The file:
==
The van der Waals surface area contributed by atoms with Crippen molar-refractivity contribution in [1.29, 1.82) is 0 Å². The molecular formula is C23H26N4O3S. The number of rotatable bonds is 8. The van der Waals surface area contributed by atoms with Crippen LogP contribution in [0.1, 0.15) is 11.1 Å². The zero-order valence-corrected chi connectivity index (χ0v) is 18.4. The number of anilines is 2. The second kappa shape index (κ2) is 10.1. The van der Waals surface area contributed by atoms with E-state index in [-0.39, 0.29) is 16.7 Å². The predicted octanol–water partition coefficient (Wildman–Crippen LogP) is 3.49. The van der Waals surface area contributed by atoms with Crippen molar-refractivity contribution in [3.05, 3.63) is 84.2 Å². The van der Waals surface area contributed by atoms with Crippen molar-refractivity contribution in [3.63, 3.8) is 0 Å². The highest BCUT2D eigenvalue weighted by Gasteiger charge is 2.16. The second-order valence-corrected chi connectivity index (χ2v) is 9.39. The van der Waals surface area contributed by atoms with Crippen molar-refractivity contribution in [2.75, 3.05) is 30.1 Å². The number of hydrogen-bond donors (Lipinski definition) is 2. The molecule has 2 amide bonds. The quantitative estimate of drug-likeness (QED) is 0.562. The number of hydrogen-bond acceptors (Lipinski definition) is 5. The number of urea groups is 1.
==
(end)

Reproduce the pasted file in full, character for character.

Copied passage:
The van der Waals surface area contributed by atoms with Crippen molar-refractivity contribution in [1.29, 1.82) is 0 Å². The molecular formula is C23H26N4O3S. The number of rotatable bonds is 8. The van der Waals surface area contributed by atoms with Crippen LogP contribution in [0.1, 0.15) is 11.1 Å². The zero-order valence-corrected chi connectivity index (χ0v) is 18.4. The number of anilines is 2. The second kappa shape index (κ2) is 10.1. The van der Waals surface area contributed by atoms with E-state index in [-0.39, 0.29) is 16.7 Å². The predicted octanol–water partition coefficient (Wildman–Crippen LogP) is 3.49. The van der Waals surface area contributed by atoms with Crippen molar-refractivity contribution in [3.05, 3.63) is 84.2 Å². The van der Waals surface area contributed by atoms with Crippen molar-refractivity contribution in [3.63, 3.8) is 0 Å². The highest BCUT2D eigenvalue weighted by Gasteiger charge is 2.16. The second-order valence-corrected chi connectivity index (χ2v) is 9.39. The van der Waals surface area contributed by atoms with Crippen molar-refractivity contribution in [2.75, 3.05) is 30.1 Å². The number of hydrogen-bond donors (Lipinski definition) is 2. The molecule has 2 amide bonds. The quantitative estimate of drug-likeness (QED) is 0.562. The number of hydrogen-bond acceptors (Lipinski definition) is 5. The number of urea groups is 1.